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This year’s Oscar nominees are showing America its true face

The nominated films share a suspicion about the United States itself.

Oscar statuettes are displayed at an exhibit. (Gabriel Bouys/AFP/Getty Images)

This year is the one in which the Academy of Motion Picture Arts and Sciences finally plumbed the fissures of American self-identity.

Although Oscars voters traditionally love a brutal tear-jerker, they also tend to honor films that depict an auspicious view of American survivalism. There’s typically at least a handful of patriotic or rah-rah feel-good films that end up a Best Picture nominee each year: In the last decade alone, we’ve seen multiple nods and victories for films that promise hard-won friendship and wily American fortitude will overcome whatever ails us. That was the underlying narrative of “Green Book” and “Hidden Figures,” of “Argo” and “The Help,” of “Little Women” and “Hacksaw Ridge.”

This year’s major Oscar films, by contrast, center protagonists living in the margins — or in opposition to the conformist values — of American society. Confronting everything from legal injustice to capitalism itself, many of the nominated films point to the darker, or at least, more cruelly realistic truths of American life that jingoistic fare tends to disregard. They openly critique the various corrupted social and governmental infrastructures the United States is built on. Reflecting the downbeat political sentiment of the past four years, Oscar-nominated films of 2020 were more invested in highlighting the U.S.’s sociopolitical faults than celebrating its moral spirit. They’re finally showing America its true face.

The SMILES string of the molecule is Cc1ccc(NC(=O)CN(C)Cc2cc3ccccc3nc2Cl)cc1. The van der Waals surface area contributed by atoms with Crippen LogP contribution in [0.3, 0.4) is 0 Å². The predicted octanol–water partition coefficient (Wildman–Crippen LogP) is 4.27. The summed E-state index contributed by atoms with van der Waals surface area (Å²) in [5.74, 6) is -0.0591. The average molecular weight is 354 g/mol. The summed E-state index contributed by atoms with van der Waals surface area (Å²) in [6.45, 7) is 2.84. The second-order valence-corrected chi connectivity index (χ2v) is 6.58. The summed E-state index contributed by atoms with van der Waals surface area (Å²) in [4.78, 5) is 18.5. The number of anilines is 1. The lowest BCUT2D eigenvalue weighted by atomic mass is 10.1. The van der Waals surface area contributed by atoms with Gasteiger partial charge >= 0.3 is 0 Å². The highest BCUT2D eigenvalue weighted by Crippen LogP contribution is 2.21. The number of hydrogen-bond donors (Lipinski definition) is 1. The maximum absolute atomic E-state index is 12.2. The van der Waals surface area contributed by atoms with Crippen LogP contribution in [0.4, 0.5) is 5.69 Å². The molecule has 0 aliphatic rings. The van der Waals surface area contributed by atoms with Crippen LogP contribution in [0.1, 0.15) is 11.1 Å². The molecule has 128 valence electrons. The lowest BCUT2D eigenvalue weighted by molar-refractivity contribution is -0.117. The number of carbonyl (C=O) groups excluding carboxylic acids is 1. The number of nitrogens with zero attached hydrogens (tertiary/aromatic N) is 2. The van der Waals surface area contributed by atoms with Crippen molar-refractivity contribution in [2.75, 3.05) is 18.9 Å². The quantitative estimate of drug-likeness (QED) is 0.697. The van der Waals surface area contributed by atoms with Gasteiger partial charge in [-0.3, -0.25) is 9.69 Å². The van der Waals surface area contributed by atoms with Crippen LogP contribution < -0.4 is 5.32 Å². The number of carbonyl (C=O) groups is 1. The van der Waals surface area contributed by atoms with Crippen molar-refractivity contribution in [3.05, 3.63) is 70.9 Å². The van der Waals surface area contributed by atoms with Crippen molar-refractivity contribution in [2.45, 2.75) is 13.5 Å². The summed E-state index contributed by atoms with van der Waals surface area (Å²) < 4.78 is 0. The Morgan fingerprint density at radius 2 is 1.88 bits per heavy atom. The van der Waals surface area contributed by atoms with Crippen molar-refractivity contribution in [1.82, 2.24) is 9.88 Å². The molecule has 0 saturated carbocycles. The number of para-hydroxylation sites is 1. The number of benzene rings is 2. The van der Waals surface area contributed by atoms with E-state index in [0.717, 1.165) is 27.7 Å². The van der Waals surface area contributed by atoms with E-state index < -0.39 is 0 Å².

Though the nominees differ thematically, they share a suspicion about the United States itself. “Nomadland” tells us what happens to older wage-workers pushed out of the American economy. “Minari” shows us the challenges Asian immigrants face when trying to carve out a space for themselves in the rural heartland. “Judas and the Black Messiah,” “Ma Rainey’s Black Bottom,” “One Night in Miami” and “The United States vs. Billie Holiday” each explore how difficult it is for Black political leaders and entertainers to gain traction when contending with racist forces. “The Trial of the Chicago 7″ and “Mank” highlight how leftists were sabotaged in the decades just before and after World War II. “Sound of Metal” and “Crip Camp” portray the ongoing marginalization of disabled people. And perhaps the most raucous films of them all, blackhearted post-#MeToo satires “Promising Young Woman” and “Borat Subsequent Moviefilm” tackle the winkwink webs of complicity that enable sexual abuse against women and young girls. This crop of films elucidates what many Americans know to be true about our nation: That the American Dream is, at best, ephemeral and, at worst, mythic.

'Hustlers' is about women who don't need men. No wonder the Oscars snubbed it.

Are these bleak indictments against American power systems just another trickle-down anomaly of an already anomalous year? Yes and no. It’s true that cost-conscious studios delayed releasing many tentpole flicks, instead distributing smaller and more cerebral films that could play better on screens at home. But even the potential Oscar contenders among those postponed crowd-pleasers — Denis Villeneuve’s “Dune,” Steven Spielberg’s “West Side Story,” Jon M. Chu’s “In the Heights” — all have much to say about the evils of American imperialism and/or the complications of immigration (subtextually or otherwise). More than a year ago, Oscar prognosticators imagined that star-studded dramas like “Hillbilly Elegy” and “News of the World” would move the Academy, but after a pummeling year of plague, racial injustice, civil unrest, gun violence and isolation, I could understand why optimistic visions of American bootstrapping and pioneerism wouldn’t strongly resonate among voters. (Those films received just a few technical nods — and a career acknowledgment for Glenn Close — between them.) Simply put, Academy members are voting with more sober conceptions of the world than they did in 2019 and before.